Breeding Mexican Red-Knee Tarantulas

Sexing Your Tarantula

Sexing tarantulas can be challenging, but it’s important to determine your tarantula’s sex if you plan on breeding them. In males, the pedipalps (the small appendages near the mouth) are usually longer and more prominent than in females.

It’s important to note that sexing tarantulas can be difficult and sometimes requires the help of an experienced breeder or veterinarian. In addition to examining the pedipalps, other physical characteristics, such as the size and shape of the abdomen, can also provide clues to a tarantula’s sex.

Mating Process

Mexican red-knee tarantulas mate during the female’s breeding season, which can occur in late winter or early spring. The male will often approach the female’s web cautiously, tapping his legs to signal his presence and intentions.

If the female is receptive, she will respond by lifting her front legs and allowing the male to approach. The male will then deposit sperm on a web he spins and transfer it to the female by inserting his pedipalp into her genital opening.

It’s important to note that mating can be dangerous for the male, as the female may see him as prey and attack him. Breeders often monitor the mating process closely and separate the pair if necessary.

Egg Sacs and Incubation

After mating, the female will lay her eggs and encase them in a silk cocoon, known as an egg sac. The number of eggs can vary, but a typical clutch can contain anywhere from 50 to 200 eggs.

The female will guard the egg sac fiercely, often refusing to leave it even to eat or drink. After around 6-8 weeks, the eggs will hatch, and the spiderlings will remain in the egg sac for a further 2-3 weeks before emerging.

Once the spiderlings emerge, they will be very small and vulnerable. Breeders often separate them into individual containers to prevent cannibalism and ensure they receive proper care and nutrition.

Breeding Mexican red-knee tarantulas can be a rewarding experience for experienced breeders. However, it’s important to do your research and ensure you have the knowledge and resources to provide proper care for both the adult tarantulas and their offspring.

Conservation Status and Legal Considerations

Threats to the Species

The Mexican red-knee tarantula is not currently considered endangered, but their habitat is under threat from habitat loss and human encroachment.

The Mexican red-knee tarantula is native to Mexico and is found in the western states of Colima, Jalisco, Michoacán, and Guerrero. Their habitat is primarily in the tropical deciduous forests and thornscrub, but they can also be found in agricultural areas.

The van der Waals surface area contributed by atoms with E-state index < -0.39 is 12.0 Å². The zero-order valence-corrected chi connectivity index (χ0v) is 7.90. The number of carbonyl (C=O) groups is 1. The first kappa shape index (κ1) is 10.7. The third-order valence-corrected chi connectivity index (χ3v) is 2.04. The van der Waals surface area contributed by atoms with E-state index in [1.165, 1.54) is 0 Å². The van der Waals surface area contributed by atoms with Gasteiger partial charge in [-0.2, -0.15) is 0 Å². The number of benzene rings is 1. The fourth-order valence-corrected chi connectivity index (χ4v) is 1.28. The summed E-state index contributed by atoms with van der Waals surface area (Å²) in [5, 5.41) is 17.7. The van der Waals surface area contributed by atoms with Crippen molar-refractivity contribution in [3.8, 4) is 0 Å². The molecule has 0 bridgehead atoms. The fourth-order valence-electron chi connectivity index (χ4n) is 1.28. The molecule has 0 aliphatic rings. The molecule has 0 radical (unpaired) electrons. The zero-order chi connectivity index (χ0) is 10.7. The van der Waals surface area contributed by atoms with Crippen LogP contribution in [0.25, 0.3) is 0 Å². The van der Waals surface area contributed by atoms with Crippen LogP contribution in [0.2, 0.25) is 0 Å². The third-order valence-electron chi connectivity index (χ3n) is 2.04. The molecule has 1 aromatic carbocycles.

Their habitat is under threat due to deforestation, urbanization, and agricultural expansion. These activities destroy the tarantula’s natural habitat and leave them with no place to live. Additionally, the Mexican red-knee tarantula is often illegally collected for the pet trade, which further reduces their population in the wild.

Conservation Efforts

Several organizations, such as the Mexican government’s National Commission for the Knowledge and Use of Biodiversity (CONABIO), are working to conserve the Mexican red-knee tarantula’s habitat and prevent illegal pet trade.

CONABIO is working to create protected areas for the Mexican red-knee tarantula and other endangered species. They are also working with local communities to promote sustainable development practices that protect the tarantula’s habitat.

Other organizations, such as the World Wildlife Fund and the Tarantula Society of America, are also working to conserve the Mexican red-knee tarantula and other tarantula species.

Legal Ownership and Permits

As with any exotic pet, it’s essential to research the legal requirements for owning a Mexican red-knee tarantula in your specific location. In some areas, you may require a permit to keep them.

It’s important to note that while the Mexican red-knee tarantula is not considered endangered, they are still protected under the Convention on International Trade in Endangered Species of Wild Fauna and Flora (CITES). This means that there are regulations in place to control the trade of the Mexican red-knee tarantula and other tarantula species.

Before purchasing a Mexican red-knee tarantula, make sure to research the laws in your area and ensure that you are obtaining the tarantula from a reputable breeder or seller.


The Mexican red-knee tarantula is an enchanting species that can make a rewarding and fascinating pet for those with a passion for exotic animals. With proper care, housing, feeding, and breeding, you can enjoy the beauty of these incredible creatures for years to come.